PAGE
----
That doesn’t mean we don’t often get more unusual things. We do! But it depends on the agreement, how it’s worded, and what we’re willing to give in exchange.
Though I can draft an agreement giving my client everything, I rarely do. Because what would be the point? Husband (or his attorney) would say no, he’s not going to sign that, and, worst case scenario, we’ve really annoyed him. He thinks that all future dealings with us will be equally unreasonable. He figures that he might as well go ahead and file for divorce in court and let the judge decide, because he knows he’ll get further with the judge than with us. And, really, that’s not an ideal position to find yourself in.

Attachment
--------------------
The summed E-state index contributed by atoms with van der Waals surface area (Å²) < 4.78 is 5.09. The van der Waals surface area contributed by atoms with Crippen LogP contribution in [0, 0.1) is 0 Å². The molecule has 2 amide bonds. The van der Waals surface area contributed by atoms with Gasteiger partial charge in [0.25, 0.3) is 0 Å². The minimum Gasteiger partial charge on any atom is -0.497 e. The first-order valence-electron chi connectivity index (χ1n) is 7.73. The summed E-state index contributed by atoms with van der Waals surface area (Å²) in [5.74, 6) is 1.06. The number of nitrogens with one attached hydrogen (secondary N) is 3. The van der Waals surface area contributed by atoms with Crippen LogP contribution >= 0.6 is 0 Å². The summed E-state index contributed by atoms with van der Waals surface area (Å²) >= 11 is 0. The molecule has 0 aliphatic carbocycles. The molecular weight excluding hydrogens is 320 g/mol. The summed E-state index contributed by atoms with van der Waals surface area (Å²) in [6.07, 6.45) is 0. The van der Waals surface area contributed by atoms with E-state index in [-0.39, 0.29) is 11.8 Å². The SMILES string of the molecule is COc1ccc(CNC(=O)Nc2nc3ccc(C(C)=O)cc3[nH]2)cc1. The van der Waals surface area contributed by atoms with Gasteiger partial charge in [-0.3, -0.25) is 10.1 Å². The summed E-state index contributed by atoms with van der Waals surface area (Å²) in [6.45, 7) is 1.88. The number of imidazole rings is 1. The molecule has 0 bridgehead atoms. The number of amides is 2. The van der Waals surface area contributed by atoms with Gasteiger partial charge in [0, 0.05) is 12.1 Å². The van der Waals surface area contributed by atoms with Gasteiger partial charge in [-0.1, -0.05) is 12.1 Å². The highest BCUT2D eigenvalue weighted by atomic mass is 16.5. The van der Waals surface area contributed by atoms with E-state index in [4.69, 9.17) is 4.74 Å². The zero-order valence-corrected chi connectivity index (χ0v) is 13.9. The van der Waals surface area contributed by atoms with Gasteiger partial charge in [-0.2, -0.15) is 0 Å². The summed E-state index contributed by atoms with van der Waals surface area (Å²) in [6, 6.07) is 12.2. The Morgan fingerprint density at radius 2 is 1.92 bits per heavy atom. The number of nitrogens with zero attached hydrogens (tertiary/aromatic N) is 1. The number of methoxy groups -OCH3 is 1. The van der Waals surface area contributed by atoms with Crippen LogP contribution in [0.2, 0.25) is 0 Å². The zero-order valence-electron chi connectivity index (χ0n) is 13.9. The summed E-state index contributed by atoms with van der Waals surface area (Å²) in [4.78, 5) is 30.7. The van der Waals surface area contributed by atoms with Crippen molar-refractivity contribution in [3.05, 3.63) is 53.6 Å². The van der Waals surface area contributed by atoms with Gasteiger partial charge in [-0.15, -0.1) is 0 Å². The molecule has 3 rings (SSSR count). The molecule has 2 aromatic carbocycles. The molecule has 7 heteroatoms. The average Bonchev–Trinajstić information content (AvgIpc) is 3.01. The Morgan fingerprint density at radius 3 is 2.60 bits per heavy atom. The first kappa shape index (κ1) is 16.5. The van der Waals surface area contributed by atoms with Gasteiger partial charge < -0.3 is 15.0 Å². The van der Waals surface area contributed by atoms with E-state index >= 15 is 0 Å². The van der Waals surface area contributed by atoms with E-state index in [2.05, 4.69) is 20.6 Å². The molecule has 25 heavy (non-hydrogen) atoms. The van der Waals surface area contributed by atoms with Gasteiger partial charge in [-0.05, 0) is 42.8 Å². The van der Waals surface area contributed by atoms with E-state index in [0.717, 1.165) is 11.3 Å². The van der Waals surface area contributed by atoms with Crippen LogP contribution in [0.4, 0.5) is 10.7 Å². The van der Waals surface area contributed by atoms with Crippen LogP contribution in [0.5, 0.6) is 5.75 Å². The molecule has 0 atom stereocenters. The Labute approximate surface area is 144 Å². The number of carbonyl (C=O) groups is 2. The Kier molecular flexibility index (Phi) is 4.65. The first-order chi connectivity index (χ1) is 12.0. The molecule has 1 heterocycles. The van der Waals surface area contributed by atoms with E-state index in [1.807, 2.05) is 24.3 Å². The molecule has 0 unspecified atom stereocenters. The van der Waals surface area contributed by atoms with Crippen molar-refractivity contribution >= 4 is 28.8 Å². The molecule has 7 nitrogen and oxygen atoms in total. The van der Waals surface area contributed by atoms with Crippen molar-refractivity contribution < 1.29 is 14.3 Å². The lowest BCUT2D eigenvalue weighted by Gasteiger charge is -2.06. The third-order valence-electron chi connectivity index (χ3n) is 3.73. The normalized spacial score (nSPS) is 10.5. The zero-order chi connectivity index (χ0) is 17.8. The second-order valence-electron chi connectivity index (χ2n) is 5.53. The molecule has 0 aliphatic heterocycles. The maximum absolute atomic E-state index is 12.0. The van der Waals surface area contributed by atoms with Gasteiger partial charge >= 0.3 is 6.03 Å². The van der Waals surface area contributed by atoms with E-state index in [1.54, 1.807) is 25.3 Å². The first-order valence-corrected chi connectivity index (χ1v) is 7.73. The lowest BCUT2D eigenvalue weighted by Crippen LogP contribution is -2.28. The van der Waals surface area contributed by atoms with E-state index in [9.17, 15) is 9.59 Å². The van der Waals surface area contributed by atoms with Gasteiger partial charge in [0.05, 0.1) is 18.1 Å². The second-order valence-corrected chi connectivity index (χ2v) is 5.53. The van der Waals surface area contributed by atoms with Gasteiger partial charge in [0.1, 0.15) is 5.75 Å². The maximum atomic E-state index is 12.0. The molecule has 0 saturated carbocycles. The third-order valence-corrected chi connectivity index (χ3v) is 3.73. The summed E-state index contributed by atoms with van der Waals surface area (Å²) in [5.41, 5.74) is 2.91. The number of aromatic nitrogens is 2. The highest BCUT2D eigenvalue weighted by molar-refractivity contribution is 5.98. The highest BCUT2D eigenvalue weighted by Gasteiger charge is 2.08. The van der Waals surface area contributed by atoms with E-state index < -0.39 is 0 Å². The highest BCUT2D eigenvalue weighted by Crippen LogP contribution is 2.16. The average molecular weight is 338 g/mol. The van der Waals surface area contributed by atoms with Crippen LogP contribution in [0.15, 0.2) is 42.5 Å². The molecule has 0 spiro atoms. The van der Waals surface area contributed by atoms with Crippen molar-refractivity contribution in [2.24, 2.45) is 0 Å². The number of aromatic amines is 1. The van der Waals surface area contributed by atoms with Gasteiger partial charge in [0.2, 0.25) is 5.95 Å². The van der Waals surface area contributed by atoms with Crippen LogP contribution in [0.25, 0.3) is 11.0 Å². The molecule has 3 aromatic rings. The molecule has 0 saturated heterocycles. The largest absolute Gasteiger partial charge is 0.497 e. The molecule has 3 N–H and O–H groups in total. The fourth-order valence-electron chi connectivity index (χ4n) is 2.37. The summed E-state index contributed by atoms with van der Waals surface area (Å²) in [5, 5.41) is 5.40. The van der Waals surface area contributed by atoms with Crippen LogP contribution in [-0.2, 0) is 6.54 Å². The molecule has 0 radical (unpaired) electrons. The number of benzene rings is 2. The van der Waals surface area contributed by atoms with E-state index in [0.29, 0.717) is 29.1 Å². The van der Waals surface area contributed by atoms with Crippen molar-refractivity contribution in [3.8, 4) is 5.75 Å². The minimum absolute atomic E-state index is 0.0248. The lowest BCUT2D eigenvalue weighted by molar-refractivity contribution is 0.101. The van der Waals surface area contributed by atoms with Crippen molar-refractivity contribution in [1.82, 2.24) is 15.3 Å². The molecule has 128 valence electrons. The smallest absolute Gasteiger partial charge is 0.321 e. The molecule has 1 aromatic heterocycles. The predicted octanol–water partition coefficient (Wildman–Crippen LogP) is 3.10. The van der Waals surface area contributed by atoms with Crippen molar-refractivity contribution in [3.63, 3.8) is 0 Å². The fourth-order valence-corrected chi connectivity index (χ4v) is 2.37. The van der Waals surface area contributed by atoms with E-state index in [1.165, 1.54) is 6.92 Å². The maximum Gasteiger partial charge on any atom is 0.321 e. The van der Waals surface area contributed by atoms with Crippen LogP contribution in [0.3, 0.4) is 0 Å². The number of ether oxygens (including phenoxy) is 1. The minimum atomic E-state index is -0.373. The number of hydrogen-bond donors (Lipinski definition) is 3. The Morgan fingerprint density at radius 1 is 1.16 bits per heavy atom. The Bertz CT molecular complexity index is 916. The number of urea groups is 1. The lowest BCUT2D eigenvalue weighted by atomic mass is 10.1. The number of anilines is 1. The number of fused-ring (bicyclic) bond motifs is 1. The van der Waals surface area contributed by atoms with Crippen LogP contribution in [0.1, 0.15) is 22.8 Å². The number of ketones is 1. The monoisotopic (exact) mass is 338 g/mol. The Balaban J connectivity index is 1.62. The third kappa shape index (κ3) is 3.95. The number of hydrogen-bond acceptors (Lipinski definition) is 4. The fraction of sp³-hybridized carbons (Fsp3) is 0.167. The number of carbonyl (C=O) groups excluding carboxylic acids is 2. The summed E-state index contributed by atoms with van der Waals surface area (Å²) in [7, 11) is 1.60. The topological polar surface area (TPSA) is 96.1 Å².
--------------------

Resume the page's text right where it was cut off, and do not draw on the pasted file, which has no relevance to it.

So, anyway, long story short, we can ask for pretty much whatever we want—but asking isn’t the same as getting—and we do have to be wary that we’re not doing or saying something that will totally sour the deal and end up costing us more in the long run.
Can I get my husband to give me permanent health insurance after the divorce?
That all depends, but probably not. Technically, the only women who will certainly receive permanent health care after their divorce are military wives who meet 20/20/20 status.
If you’re not a military wife, or if you’re a military wife who has been married for less than twenty years (or he has served less than twenty years or those twenty years haven’t overlapped), chances are you will NOT get permanent health care after divorce.